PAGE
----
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Re: Why Is The Music Of 1968 So Enduring? 'It Was Allowed To Be Art'

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Yes, that was a good year
You were around then?

That was the year Peggy Fleming won gold.

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post #5 of 42 (permalink) Old Jan 2nd, 2019, 12:21 AM
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Re: Why Is The Music Of 1968 So Enduring? 'It Was Allowed To Be Art'

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Originally Posted by Shvedbarilescu View Post
Yeah. Every year, every decade, produces it's own share of great music. But 1968 was special and while there are a lot of other musical years I look at with great fondness (66, 77, 86 among them) 1968 would get my nod as well as the greatest year of music our civilisation has ever produced.

Great article, thanks JN.

I should add, even as good as this article is, it is still just skimming the surfaces, along with those mentioned here, there was also The Velvet Underground, Sly And The Family Stone, Miles Davis, Frank Zappa, Marvin Gaye, Os Mutantes, Serge Gainsbourg, Captain Beefheart, Lee Hazlewood, Hugh Masekela, James Brown, Johnny Cash and so many, many more releasing some of their greatest music this year. It was a time where creativity flowed and all the great musicians inspired each other which is what happens during times of peak inspiration. I really hope we have more music of this calibre in 2019.
Wait wait, Os Mutantes? The Brazilian Band from tropicalia? You like that? That's unexpected.
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post #6 of 42 (permalink) Old Jan 2nd, 2019, 12:51 AM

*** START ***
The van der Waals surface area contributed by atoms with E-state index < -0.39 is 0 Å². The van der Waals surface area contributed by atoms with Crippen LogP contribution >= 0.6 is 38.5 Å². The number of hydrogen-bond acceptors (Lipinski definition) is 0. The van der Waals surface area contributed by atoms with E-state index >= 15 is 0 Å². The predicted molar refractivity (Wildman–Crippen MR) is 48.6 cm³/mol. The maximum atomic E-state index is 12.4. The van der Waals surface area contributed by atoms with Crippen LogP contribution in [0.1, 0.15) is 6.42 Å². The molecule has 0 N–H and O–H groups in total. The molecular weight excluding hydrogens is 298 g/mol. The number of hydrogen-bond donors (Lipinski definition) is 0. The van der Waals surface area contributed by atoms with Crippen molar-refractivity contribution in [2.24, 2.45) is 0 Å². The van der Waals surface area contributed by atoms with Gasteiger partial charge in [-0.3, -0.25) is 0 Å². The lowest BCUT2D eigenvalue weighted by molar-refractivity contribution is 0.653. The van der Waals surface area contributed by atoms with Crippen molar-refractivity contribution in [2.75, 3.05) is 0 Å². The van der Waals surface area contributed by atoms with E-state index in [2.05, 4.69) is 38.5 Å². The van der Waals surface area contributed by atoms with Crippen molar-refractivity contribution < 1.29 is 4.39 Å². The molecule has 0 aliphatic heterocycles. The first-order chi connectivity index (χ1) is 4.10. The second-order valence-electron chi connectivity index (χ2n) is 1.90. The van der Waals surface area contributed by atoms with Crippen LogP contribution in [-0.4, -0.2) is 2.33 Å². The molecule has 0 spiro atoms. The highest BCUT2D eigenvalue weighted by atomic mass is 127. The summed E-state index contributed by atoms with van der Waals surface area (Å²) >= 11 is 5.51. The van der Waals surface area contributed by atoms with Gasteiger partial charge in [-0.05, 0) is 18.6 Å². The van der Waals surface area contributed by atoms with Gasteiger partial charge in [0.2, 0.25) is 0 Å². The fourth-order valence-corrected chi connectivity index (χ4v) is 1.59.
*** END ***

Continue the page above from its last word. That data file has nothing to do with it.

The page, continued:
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Re: Why Is The Music Of 1968 So Enduring? 'It Was Allowed To Be Art'

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You were around then?

That was the year Peggy Fleming won gold.
And the Detroit Tigers won the World Series...

And Super Dave was born
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post #7 of 42 (permalink) Old Jan 2nd, 2019, 01:41 AM
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Re: Why Is The Music Of 1968 So Enduring? 'It Was Allowed To Be Art'

The late 60's are probably one of my favorite time periods in music history. Such revolutionary sound within such a short period of time.
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post #8 of 42 (permalink) Old Jan 2nd, 2019, 06:03 AM
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Re: Why Is The Music Of 1968 So Enduring? 'It Was Allowed To Be Art'

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Originally Posted by LewisCarroll View Post
Wait wait, Os Mutantes? The Brazilian Band from tropicalia? You like that? That's unexpected.
You don't know Shved well, then. He likes tropicalia a lot. We're a few. I'm a Gal Costa fan myself. From 1968, there's that Gilberto Gil album that is quite inventive and entertaining too.
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post #9 of 42 (permalink) Old Jan 2nd, 2019, 07:35 PM
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Re: Why Is The Music Of 1968 So Enduring? 'It Was Allowed To Be Art'

Meh, mostly hippie shit...
Decade later, when punk was born- thats the other story...

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post #10 of 42 (permalink) Old Jan 2nd, 2019, 08:26 PM